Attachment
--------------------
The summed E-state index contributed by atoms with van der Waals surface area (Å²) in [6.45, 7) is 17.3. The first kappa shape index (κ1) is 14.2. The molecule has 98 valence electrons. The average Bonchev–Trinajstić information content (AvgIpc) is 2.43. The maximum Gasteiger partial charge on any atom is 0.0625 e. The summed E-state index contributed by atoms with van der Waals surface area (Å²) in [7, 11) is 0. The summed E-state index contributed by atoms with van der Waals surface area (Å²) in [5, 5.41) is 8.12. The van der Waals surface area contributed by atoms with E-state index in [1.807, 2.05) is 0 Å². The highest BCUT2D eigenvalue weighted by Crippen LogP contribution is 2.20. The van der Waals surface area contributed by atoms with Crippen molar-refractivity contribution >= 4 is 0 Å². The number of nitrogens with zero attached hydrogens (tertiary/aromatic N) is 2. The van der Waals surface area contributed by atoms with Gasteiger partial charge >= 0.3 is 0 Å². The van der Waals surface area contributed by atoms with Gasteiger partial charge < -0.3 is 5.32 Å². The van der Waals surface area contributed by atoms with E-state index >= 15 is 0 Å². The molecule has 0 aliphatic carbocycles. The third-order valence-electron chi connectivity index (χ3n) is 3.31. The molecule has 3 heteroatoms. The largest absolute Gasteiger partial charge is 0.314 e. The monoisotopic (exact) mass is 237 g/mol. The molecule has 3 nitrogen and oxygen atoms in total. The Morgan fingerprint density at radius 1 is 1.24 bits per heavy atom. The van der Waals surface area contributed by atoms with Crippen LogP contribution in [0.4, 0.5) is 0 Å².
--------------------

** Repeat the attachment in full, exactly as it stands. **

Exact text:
The summed E-state index contributed by atoms with van der Waals surface area (Å²) in [6.45, 7) is 17.3. The first kappa shape index (κ1) is 14.2. The molecule has 98 valence electrons. The average Bonchev–Trinajstić information content (AvgIpc) is 2.43. The maximum Gasteiger partial charge on any atom is 0.0625 e. The summed E-state index contributed by atoms with van der Waals surface area (Å²) in [7, 11) is 0. The summed E-state index contributed by atoms with van der Waals surface area (Å²) in [5, 5.41) is 8.12. The van der Waals surface area contributed by atoms with E-state index in [1.807, 2.05) is 0 Å². The highest BCUT2D eigenvalue weighted by Crippen LogP contribution is 2.20. The van der Waals surface area contributed by atoms with Crippen molar-refractivity contribution >= 4 is 0 Å². The number of nitrogens with zero attached hydrogens (tertiary/aromatic N) is 2. The van der Waals surface area contributed by atoms with Gasteiger partial charge >= 0.3 is 0 Å². The van der Waals surface area contributed by atoms with Gasteiger partial charge < -0.3 is 5.32 Å². The van der Waals surface area contributed by atoms with E-state index >= 15 is 0 Å². The molecule has 0 aliphatic carbocycles. The third-order valence-electron chi connectivity index (χ3n) is 3.31. The molecule has 3 heteroatoms. The largest absolute Gasteiger partial charge is 0.314 e. The monoisotopic (exact) mass is 237 g/mol. The molecule has 3 nitrogen and oxygen atoms in total. The Morgan fingerprint density at radius 1 is 1.24 bits per heavy atom. The van der Waals surface area contributed by atoms with Crippen LogP contribution in [0.4, 0.5) is 0 Å².